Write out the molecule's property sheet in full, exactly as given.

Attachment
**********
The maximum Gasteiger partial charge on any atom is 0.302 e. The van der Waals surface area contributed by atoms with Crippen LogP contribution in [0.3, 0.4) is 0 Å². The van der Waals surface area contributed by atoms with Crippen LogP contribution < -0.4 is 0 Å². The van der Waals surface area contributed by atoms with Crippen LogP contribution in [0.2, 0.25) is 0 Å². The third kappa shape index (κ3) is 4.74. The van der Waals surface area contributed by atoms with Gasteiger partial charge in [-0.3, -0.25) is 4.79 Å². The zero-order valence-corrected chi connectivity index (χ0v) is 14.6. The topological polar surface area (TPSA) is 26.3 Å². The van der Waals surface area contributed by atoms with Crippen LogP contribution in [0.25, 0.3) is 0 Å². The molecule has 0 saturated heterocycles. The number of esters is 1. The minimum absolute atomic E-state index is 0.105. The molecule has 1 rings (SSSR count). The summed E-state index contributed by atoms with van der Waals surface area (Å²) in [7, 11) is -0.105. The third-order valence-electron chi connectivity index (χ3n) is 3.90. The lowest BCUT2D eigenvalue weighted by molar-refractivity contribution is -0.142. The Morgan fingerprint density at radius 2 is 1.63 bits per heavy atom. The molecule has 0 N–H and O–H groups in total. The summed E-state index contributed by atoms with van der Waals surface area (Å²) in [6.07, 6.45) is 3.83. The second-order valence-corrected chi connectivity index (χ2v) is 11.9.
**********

The maximum Gasteiger partial charge on any atom is 0.302 e. The van der Waals surface area contributed by atoms with Crippen LogP contribution in [0.3, 0.4) is 0 Å². The van der Waals surface area contributed by atoms with Crippen LogP contribution < -0.4 is 0 Å². The van der Waals surface area contributed by atoms with Crippen LogP contribution in [0.2, 0.25) is 0 Å². The third kappa shape index (κ3) is 4.74. The van der Waals surface area contributed by atoms with Gasteiger partial charge in [-0.3, -0.25) is 4.79 Å². The zero-order valence-corrected chi connectivity index (χ0v) is 14.6. The topological polar surface area (TPSA) is 26.3 Å². The van der Waals surface area contributed by atoms with Crippen LogP contribution in [0.25, 0.3) is 0 Å². The molecule has 0 saturated heterocycles. The number of esters is 1. The minimum absolute atomic E-state index is 0.105. The molecule has 1 rings (SSSR count). The summed E-state index contributed by atoms with van der Waals surface area (Å²) in [7, 11) is -0.105. The third-order valence-electron chi connectivity index (χ3n) is 3.90. The lowest BCUT2D eigenvalue weighted by molar-refractivity contribution is -0.142. The Morgan fingerprint density at radius 2 is 1.63 bits per heavy atom. The molecule has 0 N–H and O–H groups in total. The summed E-state index contributed by atoms with van der Waals surface area (Å²) in [6.07, 6.45) is 3.83. The second-order valence-corrected chi connectivity index (χ2v) is 11.9.